Lecture Hopping: Resolved, that we should all cease to exist
Written by Bwog Staff
In which Bwog lecture hopper Pierce Stanley throws up his hands at the New Yorker Festival.
For decades a bastion of intellectual arrogance, The New Yorker magazine reaches the pinnacle of sycophancy once a year during the first weekend of October when it hosts its Festival, during which journalists, artists, and intellectuals with deep or dubious ties alike to the magazine participate in a three-day festival of self-congratulation. Despite the big names, it often falls far short of what it seeks to deliver, turning instead a predictable three day campaign of ego stroking.
This year’s New Yorker Festival debate between two badasses of journalistic fame Malcolm Gladwell author of Blink and Tipping Point (and owner of the world’s most beloved Jewfro) and Charlie Rose regular Adam Gopnik (who still can’t decide whether he likes Paris or New York better) was no exception to this rule, as both attempted to live up to the wit that frequently graces the magazine’s pages but fell far short in substance as they tackled this year’s resolution for the annual parliamentary style debate, RESOLVED: The Ivy League Should Be Abolished. To mediate this intellectual tussle at New York’s Society for Ethical Culture was none other than the
embodiment of self-indulgence, Columbia’s once-in-a-blue-moon Art History professor Sir Simon Schama. As speaker of the house and with a gavel in tow, Schama took no shame in prodding both debaters with peculiar inquiries, making side comments to the audience, and erupting with random outbursts of laughter throughout the evening. It was clear from the beginning that the debate would be not serious, but a playful exercise in name-calling and joke telling by non-Ivy educated Canadians, and a slight disappointment to a bwogger expecting a little more meat.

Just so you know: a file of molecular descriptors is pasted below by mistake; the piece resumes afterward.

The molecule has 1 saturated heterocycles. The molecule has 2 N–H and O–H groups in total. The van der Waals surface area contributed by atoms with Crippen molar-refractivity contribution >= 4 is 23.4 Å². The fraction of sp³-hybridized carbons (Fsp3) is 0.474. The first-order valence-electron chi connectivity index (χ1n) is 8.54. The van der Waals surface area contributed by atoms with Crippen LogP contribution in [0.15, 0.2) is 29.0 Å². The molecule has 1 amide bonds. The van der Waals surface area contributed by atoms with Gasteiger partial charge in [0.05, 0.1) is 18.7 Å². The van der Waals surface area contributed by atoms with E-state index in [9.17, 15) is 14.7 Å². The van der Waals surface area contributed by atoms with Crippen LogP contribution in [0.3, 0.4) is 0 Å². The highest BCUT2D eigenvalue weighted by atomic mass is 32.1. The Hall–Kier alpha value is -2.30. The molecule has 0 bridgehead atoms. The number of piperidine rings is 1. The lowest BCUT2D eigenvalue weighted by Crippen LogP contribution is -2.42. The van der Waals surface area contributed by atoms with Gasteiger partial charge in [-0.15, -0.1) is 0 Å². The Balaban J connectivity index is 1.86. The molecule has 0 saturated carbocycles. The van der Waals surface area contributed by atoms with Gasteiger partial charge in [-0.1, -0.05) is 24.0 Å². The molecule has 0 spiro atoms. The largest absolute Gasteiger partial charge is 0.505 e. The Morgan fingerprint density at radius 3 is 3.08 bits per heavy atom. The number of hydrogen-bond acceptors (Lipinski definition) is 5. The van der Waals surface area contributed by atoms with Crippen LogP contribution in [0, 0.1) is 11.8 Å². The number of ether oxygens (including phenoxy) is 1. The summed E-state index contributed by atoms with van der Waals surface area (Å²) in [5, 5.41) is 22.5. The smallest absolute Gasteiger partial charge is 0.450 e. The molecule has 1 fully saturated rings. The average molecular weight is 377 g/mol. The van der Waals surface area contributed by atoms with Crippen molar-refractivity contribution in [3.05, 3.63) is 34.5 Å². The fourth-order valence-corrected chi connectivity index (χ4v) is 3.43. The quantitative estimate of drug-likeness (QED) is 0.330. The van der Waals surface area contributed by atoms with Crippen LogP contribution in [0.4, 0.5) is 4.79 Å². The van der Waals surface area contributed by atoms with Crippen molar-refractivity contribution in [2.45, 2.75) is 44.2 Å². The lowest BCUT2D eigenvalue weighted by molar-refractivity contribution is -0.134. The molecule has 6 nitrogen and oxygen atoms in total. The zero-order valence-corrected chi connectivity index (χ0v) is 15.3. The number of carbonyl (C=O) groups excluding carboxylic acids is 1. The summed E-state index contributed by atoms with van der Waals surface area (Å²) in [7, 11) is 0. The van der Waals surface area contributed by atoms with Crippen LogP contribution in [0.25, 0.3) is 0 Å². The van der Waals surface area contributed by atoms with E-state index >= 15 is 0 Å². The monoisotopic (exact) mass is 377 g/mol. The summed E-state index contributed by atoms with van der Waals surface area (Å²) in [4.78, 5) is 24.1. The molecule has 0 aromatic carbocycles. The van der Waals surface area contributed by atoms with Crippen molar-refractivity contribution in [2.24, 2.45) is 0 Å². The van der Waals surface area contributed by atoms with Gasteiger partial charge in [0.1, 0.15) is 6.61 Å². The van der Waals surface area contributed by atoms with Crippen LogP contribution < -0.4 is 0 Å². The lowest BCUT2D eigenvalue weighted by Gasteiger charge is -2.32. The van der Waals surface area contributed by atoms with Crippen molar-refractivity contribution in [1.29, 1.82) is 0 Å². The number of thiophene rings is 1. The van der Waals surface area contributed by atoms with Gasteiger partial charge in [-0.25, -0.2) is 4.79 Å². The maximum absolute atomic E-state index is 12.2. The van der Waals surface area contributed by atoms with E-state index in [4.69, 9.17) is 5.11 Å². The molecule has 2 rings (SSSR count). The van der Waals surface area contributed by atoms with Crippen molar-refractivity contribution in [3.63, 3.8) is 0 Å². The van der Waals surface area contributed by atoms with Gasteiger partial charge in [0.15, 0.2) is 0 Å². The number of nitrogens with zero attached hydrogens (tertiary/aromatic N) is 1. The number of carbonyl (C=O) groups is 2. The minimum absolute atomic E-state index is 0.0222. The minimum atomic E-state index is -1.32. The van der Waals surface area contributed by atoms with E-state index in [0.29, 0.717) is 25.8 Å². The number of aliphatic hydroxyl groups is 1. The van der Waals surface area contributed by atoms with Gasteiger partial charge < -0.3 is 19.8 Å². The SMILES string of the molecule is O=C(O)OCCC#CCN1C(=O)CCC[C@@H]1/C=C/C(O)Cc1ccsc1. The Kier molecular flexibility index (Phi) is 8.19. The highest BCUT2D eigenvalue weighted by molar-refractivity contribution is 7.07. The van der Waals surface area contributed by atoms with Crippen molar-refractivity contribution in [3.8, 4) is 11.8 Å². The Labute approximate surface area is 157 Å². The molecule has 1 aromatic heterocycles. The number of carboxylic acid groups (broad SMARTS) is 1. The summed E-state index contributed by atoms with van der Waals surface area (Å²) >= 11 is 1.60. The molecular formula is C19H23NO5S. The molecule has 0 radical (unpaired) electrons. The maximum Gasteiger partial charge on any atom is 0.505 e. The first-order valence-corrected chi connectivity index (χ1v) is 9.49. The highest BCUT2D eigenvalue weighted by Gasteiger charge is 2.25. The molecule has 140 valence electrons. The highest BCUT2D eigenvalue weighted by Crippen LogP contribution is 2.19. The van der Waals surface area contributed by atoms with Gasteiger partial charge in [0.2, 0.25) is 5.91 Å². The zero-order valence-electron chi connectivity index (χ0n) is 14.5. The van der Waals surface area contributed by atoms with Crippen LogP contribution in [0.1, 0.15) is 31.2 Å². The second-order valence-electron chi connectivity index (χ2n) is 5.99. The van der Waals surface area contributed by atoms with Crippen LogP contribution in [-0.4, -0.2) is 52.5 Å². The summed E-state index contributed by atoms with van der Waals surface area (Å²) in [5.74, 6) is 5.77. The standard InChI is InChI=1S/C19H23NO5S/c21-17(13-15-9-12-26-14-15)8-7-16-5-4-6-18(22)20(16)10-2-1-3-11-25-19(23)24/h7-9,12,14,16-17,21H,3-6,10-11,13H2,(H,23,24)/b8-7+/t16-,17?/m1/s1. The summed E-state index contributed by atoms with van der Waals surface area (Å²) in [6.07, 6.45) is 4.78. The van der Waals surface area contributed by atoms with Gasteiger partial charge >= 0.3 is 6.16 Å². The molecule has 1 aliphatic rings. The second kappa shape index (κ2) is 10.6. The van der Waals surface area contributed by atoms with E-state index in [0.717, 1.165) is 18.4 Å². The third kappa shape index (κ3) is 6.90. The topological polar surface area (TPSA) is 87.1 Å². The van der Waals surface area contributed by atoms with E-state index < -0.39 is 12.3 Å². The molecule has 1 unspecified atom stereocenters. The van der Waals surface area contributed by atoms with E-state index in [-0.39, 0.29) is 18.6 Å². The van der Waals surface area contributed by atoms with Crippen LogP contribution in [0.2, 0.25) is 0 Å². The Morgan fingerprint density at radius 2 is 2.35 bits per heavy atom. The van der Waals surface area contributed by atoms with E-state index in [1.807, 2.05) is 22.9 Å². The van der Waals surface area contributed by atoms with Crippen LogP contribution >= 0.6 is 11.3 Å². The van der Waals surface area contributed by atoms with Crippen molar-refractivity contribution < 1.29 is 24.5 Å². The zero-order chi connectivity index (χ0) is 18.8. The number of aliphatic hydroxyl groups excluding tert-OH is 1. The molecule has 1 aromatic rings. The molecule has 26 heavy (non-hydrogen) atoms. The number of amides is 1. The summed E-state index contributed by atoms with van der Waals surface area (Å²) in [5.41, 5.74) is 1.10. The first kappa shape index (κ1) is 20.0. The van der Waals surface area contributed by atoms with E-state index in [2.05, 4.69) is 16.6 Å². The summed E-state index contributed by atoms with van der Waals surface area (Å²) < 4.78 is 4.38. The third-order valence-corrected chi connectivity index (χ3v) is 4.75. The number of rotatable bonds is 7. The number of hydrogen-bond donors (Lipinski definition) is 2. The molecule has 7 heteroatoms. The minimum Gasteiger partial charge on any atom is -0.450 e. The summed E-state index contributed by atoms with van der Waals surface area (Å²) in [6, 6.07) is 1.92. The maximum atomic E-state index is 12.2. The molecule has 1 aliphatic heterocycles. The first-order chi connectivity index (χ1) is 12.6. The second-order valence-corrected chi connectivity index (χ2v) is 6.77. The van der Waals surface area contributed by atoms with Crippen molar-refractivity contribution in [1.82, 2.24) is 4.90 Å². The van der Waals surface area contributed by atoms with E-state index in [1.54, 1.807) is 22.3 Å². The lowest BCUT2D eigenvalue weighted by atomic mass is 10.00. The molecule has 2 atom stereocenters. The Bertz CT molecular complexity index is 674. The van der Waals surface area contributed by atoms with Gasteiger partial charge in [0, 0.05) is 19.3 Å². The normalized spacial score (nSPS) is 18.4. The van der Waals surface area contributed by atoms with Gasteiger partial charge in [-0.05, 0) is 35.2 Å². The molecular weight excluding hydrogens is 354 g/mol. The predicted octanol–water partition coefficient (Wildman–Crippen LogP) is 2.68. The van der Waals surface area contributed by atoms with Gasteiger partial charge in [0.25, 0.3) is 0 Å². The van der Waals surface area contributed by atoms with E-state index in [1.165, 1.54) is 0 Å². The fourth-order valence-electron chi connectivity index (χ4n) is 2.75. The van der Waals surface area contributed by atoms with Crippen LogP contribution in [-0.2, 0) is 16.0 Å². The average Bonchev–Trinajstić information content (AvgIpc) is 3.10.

Gladwell opened the forum by affirming the resolution with a speech that compared the Ivy League to the failed foreign policy of the Bush administration. He isolated an “axis of evil” for the purposes of the debate, arguing that Harvard, Princeton, and Yale were Iraq, Iran, and Syria and should be abolished because they are “fetishized institutions of elitism that stifle social mobility and hurt the less fortunate.” While Gopnik agreed with the need to “defetishize” elite institutions of higher learning, he quickly took issue with Gladwell’s interpretation of the Ivy League, questioning why Gladwell attempted to exclude the other five universities that make up a shitty athletic conference and are considered by most people to be the Ivy League. He noted that if those three schools are abolished other colleges of similar prestige will immediately assume an elite role and the problem of elitism will not be solved. “What are you going to do with the professors, break their glasses and move them?” he argued, “You might as well add Columbia to the axis of evil and nothing will really change.” Therefore, Gopnik cautiously suggested institutional reform rather than outright abolition of the Ivy League.